Energy Storage

World's Largest Concrete Thermal Energy Storage Pilot Successfully Tested

EPRI, in collaboration with Southern Company and Storworks, has recently completed testing of a pilot concrete thermal energy storage (CTES) system at Alabama Power’s Ernest C. Gaston Electric Generating plant (Gaston) marking the largest such pilot in the world. The technology was developed by Storworks.

The 10-MW-hour-electric (MWhe) energy storage solution (Figure 1) is charged using heat from supercritical steam generated by Gaston’s Unit 5. As designed, high-pressure steam from the power plant flows through tubes, heating the concrete, which stores the thermal energy until it is returned to the power plant by converting feedwater into steam to generate electricity in response to grid demand. The project received funding from the U.S. Department of Energy under award DE-FE0031761.

1. A 10-MWhe first-of-its-kind concrete energy storage demonstration was constructed and successfully tested at Southern Company’s Gaston coal-fired generating plant. Courtesy: Storworks

The technology can be applied to existing or new thermal power plants, including coal, natural gas, nuclear, or concentrating solar power. The core technology can go beyond electric power to applications including decarbonizing industrial heat.

“Advancements in long-duration energy storage are key to unlocking the full potential of variable renewable energy resources on the path to net-zero,” said Neva Espinoza, EPRI vice president of Energy Supply and Low-Carbon Resources. “As the power sector navigates a highly complex transition, CTES could play an important role in efficiently delivering the reliable and affordable electricity society depends on.”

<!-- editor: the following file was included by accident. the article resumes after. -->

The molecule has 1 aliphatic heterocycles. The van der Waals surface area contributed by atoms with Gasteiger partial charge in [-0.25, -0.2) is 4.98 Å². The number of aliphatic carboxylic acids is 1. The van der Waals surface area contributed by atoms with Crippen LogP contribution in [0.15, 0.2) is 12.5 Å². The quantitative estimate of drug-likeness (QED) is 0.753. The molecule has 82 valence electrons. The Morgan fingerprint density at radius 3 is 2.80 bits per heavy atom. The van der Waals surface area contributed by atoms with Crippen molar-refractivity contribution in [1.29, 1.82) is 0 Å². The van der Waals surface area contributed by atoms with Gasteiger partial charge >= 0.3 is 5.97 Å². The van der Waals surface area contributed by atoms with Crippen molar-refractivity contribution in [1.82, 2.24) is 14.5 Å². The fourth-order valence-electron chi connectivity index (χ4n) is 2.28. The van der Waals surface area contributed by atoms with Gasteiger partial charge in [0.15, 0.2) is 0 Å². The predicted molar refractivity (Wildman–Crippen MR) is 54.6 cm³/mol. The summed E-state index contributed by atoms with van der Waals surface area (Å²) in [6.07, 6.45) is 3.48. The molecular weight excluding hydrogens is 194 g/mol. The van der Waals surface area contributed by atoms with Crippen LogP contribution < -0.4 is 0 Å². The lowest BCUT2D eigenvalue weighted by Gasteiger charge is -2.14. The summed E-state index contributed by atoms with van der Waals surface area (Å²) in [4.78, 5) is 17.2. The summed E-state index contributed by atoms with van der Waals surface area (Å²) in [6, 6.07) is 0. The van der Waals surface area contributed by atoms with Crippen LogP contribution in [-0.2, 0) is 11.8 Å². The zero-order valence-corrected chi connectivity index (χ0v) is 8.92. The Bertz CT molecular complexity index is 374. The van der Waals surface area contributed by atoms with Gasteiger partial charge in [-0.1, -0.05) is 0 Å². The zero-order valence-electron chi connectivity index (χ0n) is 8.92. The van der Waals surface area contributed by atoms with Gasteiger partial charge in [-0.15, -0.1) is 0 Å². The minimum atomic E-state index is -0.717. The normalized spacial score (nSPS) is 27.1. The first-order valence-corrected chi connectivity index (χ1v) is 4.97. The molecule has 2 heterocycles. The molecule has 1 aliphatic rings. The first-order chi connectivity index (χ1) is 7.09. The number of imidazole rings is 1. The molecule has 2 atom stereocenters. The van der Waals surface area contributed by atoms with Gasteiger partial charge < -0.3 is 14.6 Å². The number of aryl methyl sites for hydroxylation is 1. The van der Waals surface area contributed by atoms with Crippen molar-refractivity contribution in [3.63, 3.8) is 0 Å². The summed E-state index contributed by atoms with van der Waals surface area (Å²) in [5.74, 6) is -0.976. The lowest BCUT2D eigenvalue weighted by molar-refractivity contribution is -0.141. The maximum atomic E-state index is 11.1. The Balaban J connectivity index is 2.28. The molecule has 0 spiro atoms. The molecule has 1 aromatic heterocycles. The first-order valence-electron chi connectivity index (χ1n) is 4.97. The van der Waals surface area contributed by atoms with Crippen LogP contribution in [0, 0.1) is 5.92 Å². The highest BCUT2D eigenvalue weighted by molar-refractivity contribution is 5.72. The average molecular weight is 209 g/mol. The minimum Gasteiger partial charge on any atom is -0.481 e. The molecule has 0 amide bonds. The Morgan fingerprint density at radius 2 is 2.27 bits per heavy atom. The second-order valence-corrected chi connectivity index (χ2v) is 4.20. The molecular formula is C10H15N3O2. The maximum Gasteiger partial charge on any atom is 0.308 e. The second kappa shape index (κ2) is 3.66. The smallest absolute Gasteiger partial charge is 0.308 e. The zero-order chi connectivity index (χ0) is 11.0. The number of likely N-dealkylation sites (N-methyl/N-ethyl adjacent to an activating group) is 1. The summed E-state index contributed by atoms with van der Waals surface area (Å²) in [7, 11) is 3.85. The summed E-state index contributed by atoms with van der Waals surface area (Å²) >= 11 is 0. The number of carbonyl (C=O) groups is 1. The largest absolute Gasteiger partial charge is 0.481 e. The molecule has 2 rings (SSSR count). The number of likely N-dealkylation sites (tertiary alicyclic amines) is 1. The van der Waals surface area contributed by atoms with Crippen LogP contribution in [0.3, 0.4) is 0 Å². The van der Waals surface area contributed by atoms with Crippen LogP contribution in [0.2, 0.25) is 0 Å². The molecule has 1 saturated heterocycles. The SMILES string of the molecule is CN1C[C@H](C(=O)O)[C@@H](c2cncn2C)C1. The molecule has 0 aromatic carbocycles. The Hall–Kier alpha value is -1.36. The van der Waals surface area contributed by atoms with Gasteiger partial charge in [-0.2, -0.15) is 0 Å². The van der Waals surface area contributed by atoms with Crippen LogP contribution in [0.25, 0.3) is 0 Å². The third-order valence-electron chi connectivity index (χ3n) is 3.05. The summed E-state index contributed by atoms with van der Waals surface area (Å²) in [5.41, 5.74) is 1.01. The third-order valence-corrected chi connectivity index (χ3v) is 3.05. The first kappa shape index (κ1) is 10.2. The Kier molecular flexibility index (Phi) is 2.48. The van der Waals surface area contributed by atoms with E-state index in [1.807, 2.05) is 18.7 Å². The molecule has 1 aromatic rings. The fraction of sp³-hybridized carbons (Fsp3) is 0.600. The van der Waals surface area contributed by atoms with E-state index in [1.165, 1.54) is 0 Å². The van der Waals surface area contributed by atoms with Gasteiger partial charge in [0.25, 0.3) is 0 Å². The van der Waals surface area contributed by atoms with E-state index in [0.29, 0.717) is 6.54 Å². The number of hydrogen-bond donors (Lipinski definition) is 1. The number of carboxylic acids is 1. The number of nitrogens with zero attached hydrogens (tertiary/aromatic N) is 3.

The CTES pilot system, temporarily integrated into the unit at Gaston, proved the technology’s potential to store thermal energy for conversion to electricity when combined with thermal power plants. The original goals of the project were exceeded, as steam production at several pressure levels was demonstrated. More than 80 energy charge and discharge cycles were also successfully performed over 700 hours of total operation.

“Southern Company is deeply committed to advancing the transition to a net-zero future, while ensuring the delivery of clean, safe, reliable, and affordable energy,” said Dr. Mark S. Berry, Southern Company senior vice president of Research, Environment, and Sustainability. “As a leader in research and development, Southern Company is exploring the potential of CTES technology to help decarbonize electricity production. We are excited to be pioneering this groundbreaking research demonstration in collaboration with EPRI, Storworks, and our subsidiary, Alabama Power.”

“We appreciate the vision and support from our partners that made this pilot demonstration possible,” said Scott Frazer, co-founder of Storworks. “Low-cost long-duration energy storage is increasingly critical in the shift to low-cost intermittent renewable energy, and the Gaston project represents an important milestone in advancing the commercialization of our technology. With industry-leading low cost, Storworks’ modular system can be tailored to a range of applications for both power plants and industrial decarbonization solutions.”

CTES can give grid operators greater flexibility by allowing them to store energy when it is not needed and then provide it when it is most valuable. EPRI will continue to evaluate the feasibility of CTES and other long-duration energy storage options as part of the clean energy transition.

POWER edited this content, which was contributed by EPRI’s Communications department.

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